found General Archer had been driven back, and the enemy had occupied the woods upon the top of the hill. I soon drove them from this position, and found, upon getting to the intrenchments at the edge of the woods, that they had retreated to the railroad, in which place they had held reserves. I saw that it would not do to allow them to remain in the railroad, as that point commanded a large portion of our intrenchments at the edge of the woods, and that I would lose from their sharpshooters; so I immediately ordered a charge, and drove them from their place, killing about two hundred, and wounding a large number, one hundred of whom fell into my hands. I must have wounded quite a number of the enemy at this point who were able to make their escape, as I was immediately upon them. I also captured about three hundred prisoners. I had brought from this point about four hundred stand of arms, and left a number across the railroad. After driving them from the railroad, I followed them to the fence beyond the road, and at this point halted to see if I could go farther. While I was in this position, the main line of the enemy gave back about fifty yards; and my opinion is, that if a brigade had been upon my right we could have driven the whole line. I remained in this position for some time, to see if any other forces were coming forward; and in the mean time the enemy threw a brigade down the river road, preparatory to making an attack upon my right flank, and seeing my position would soon become a critical one, I ordered the Twenty-first North Carolina and Twenty-first Georgia regiments and First North Carolina battalion back to the railroad, under Lieutenant-Colonel Harper, with orders to hold it to the last, and ordered the Fifteenth Alabama and Twelfth Georgia regiments back to the intrenchments at the edge of the woods, all of which was done effectually and promptly, and with a very slight loss. My loss in this charge and falling back was only two men killed and about thirty wounded, most of which were very slight. Lieutenant-Colonel Scott was killed while falling back to the woods. He acted most gallantly, and did his duty nobly. I held my position in the railroad, and at the edge of the woods, until Monday morning, fifteenth, at which time I was relieved by General D. H. Hill's troops. I cannot say too much in praise of the officers and men under my command; all did their duty nobly, and went into the fight with a spirit of determination, and it would be doing injustice to note any one particularly. Captain A. Hoffman, acting ordnance officer, was of great service to me upon the field. My tabular report of killed and wounded has been sent in. The report of the action of the battery attached to this brigade will be made by Captain Latimer, who was acting chief of artillery on that day. Very respectfully,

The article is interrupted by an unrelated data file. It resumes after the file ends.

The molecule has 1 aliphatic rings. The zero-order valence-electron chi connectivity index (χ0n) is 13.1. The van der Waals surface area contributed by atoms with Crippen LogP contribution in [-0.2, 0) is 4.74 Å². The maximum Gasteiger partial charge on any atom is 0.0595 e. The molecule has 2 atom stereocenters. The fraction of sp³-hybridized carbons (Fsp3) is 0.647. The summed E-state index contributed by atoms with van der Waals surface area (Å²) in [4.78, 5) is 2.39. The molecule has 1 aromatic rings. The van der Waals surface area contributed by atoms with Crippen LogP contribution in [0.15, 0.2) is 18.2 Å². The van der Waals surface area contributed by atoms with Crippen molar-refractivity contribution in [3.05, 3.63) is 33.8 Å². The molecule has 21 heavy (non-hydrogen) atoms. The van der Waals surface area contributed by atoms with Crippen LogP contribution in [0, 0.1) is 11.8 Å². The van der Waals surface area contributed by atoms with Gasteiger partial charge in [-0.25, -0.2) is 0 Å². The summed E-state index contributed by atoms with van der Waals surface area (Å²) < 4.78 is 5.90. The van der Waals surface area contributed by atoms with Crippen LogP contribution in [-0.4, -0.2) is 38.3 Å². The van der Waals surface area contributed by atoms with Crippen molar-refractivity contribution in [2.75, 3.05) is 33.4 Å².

Report of Colonel Walker, commanding brigade.
Early's brigade in the battle near Fredericksburg, on the thirteenth instant: We were placed in position by General Early, commanding division, in the second line of battle, supporting A. P. Hill's division. The action had not continued over half an hour, before I received an order from General Early (through Major Wilson, volunteer aid) to advance at double-quick, as the enemy had cut their way through the first line, and were advancing. I put the brigade in motion, and met the enemy about the middle of the woods; but they fell back as we came up, and we continued to press them closely, driving them across the railroad, and following them some distance beyond into the open field. When we reached the railroad there was no support on our left, and a large column of Federal infantry were moving across the railroad, about four hundred yards to our left, and entering the woods. Fearing to advance farther to our front. I drew my command back to the railroad, and held that position, after detailing Lieutenant-Colonel Terrill, with the Thirteenth Virginia, to deploy his regiment on our left flank, and directing him to advance under cover of the timber to engage the enemy's column on our left upon the flank. This was done promptly, and Thomas's brigade, of A. P. Hill's division, engaging them in front about the same time, they fell back in good order, but scarcely firing a gun in their retreat. The two fires told severely upon them, as the large number of dead and wounded left on that part of the field clearly showed. After this column of the enemy fell back, there was for some time no body of their troops in sight, but not deeming it prudent to give up the advantage of our position by advancing in pursuit over the open plain, I continued to hold the railroad for the remainder of the evening without any molestation from the enemy, further than by forming a fresh line of troops in sight, but out of our range, and throwing out skirmishers, who kept up a straggling fire until night. After dark, I left pickets on the railroad, and withdrew my command back into the woods about one hundred and fifty yards, and bivouacked for the night. Early the next morning, we were relieved by Paxton's brigade, and joined the division. Our loss was one hundred and fifty-seven in killed and wounded. I cannot close without expressing my admiration for the manner in which this brigade performed its duty, and the gallantry and bravery exhibited by both officers and men. I had no trouble in getting them to fight, but a good deal to get them to stop, when in my opinion it was impudent to go farther. I have the honor to be, very respectfully,